23 February 2006

The Mountain Witch by Timothy Kleinert

I have been wanting to get my hands on this for a long time and it is mindblowingly cool, as I expected.

The basic deal is that the players are a bunch of ronin who have all gathered to go kill this witch O-Yanma who lives in a castle at the top of Mount Fuji, because there's a big money reward for doing it. You're basically right out of Seven Samurai.

And then you mix in a big dose of Reservoir Dogs.

First part of character generation, everyone gets dealt a secret dark fate card. These all include a good, big reason to betray at least one of the other ronin. They're also very open - each player gets to determine the story behind the fate as the game goes on.

The second big thing is Trust. All the ronin start trusting each other to varying degrees (based on their zodiac signs). Between chapters of the game, players get a chance to slowly grow their Trust for each other (or rapidly reduce it). If another ronin trusts your character, you may elect to use those points to help them in their conflicts. Or. You can use it as a bonus to yourself when your ronin is in conflict with them. Trust ends up being a huge prisoners' dilemma mechanic, as you try to give Trust to those ronin who you think (a) will help you and (b) have no reason to betray you. The brutal simplicity of the mechanic is almost sublime (I'll report on whether it actually is sublime after playing the game).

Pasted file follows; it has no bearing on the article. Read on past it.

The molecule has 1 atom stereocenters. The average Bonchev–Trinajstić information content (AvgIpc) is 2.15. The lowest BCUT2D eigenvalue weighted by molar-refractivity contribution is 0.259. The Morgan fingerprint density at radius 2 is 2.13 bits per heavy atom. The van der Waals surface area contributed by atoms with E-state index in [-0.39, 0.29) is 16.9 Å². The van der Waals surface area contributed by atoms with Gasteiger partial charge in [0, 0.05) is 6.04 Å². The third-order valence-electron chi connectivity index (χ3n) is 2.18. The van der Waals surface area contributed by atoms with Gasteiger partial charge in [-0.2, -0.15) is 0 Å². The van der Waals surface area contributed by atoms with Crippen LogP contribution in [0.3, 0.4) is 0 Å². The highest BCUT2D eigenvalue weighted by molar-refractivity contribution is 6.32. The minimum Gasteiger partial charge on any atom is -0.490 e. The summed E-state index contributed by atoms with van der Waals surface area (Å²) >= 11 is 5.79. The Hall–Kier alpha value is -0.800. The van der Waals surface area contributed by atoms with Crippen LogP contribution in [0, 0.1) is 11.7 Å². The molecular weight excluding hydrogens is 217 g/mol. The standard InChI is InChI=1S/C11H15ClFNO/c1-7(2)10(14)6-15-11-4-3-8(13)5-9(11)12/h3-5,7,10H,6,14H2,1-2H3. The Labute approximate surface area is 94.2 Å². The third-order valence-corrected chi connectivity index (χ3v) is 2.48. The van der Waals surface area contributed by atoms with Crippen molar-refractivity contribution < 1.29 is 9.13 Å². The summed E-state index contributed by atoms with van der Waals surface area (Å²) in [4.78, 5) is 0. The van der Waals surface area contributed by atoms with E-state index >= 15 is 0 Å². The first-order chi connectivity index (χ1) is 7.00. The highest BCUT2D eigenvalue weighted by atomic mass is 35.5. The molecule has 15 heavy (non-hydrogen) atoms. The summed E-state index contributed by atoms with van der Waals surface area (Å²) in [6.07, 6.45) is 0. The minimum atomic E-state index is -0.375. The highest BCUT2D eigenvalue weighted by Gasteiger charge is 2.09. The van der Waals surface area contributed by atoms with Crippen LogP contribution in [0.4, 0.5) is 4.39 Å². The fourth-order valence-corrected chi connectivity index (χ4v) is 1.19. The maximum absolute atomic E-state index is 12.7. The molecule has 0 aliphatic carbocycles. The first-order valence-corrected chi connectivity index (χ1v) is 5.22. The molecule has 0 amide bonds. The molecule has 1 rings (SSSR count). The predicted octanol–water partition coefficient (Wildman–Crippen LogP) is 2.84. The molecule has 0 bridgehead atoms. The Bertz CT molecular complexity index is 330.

The game is actually about the ronin and their personal issues. Players may narrate new stuff into the game that is connected to their fate. As the ronin approach the witch, their fates will all be gradually revealed and the tensions in the group will be exacerbated by the Trust mechanic.

On top of all that, it's a fantastic looking book. Nice layout and fabulous spooky watercolours showing ronin and monsters and other evocative scenes (one that is particularly striking shows only a sword plunged into the snowy ground at the bottom of a steep, dark path).

Awesome stuff. Buy it. Play it.
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